Plaster walls deteriorate rapidly once they have become saturated. Although it is still used in modern building construction as a covering, or topcoat, over drywall to provide a nice, smooth finish, plaster is no longer used as the main material for building walls. When the plaster wall of an older building sustains damage from water, the issue of how it became wet in the first place should be addressed and resolved. There is probably a leak somewhere that must be fixed, otherwise the problem will persist to the point of complete destruction of the entire wall.
- Skill level:
- Moderately Easy
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Things you need
- Eye protection
- Disposable gloves (optional)
- Metal can or bottle opener, or other curved object
- Clean lint-free cloths
- Interior patching plaster
- Putty knife
- Utility knife
- Writing pad
Cover your eyes with safety goggles or some other form of protection. The dust from plaster can cause serious damage to the eyes. If you have sensitive skin, disposable gloves are recommended for the duration of the project, as well.
Remove the damp plaster area of the wall using a curved metal object. The rounded part of a can opener works surprising well. Use a scooping motion to dig a little hole in the wall and scoop out all of the damp plaster. Keep digging and scooping a little at a time to remove a small amount of the dry plaster underneath the wet section.
Use a dry lint-free cloth to remove the plaster dust. Moisten another lint-free cloth with water and dab the rim of the hole with it.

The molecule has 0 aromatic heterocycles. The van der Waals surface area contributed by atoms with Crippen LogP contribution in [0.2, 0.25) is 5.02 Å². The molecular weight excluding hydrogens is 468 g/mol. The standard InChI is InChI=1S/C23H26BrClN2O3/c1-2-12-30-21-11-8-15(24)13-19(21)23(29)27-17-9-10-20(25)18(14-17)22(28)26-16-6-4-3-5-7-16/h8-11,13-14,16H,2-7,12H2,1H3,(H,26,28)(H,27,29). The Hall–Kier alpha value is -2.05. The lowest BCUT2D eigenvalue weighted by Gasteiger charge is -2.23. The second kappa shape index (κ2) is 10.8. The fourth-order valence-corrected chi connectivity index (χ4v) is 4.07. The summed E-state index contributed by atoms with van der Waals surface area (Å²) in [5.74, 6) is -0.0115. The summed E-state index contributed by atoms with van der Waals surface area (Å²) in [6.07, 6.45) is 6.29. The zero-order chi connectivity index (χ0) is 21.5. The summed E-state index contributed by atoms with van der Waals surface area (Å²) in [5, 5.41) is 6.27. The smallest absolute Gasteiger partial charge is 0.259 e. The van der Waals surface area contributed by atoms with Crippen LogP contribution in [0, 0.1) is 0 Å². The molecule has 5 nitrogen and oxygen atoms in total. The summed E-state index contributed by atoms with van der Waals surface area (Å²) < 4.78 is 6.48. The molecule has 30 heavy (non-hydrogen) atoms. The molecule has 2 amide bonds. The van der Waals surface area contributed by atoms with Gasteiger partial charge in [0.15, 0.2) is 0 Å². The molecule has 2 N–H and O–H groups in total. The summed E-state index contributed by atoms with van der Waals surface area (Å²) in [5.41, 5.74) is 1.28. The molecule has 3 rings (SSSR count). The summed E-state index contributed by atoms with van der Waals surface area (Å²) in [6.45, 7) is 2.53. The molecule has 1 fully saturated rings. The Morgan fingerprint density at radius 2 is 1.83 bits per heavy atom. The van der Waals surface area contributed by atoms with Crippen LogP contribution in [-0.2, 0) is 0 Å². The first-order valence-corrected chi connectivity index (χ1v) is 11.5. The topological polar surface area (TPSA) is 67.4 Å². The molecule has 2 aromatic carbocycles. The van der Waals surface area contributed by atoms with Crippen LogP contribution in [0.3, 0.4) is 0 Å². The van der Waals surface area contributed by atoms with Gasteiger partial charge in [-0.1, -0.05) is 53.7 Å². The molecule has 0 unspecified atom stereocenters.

Follow the directions on the package of interior patching plaster to prepare an appropriate sized batch for your project. Use a putty knife to press the plaster firmly into place, filling about half of the hole. Use the utility knife to etch several shallow lines into the fill, which will roughen the finish and encourage the next layer of material to adhere to it well. Dry the filled section thoroughly, using the package instructions as a guide for time frame.
Use a damp cloth to moisten the filled area. Firmly press patching plaster into the indentation until the hole is now about ¾ full. Dry the filled section thoroughly before proceeding.
Moisten the filled area with a damp cloth. Press enough plaster into the hole with the putty knife to fill it, levelling it flush to the surrounding wall using the putty knife. Wipe the knife clean and dip it in water, and use it to blend the new plaster into the old wall.
Texture the damp patch by imprinting it with a rough surface to match the rest of the wall. Often the cardboard from a writing pad works very well for this. Or dry the patch completely, then sand and paint it to match.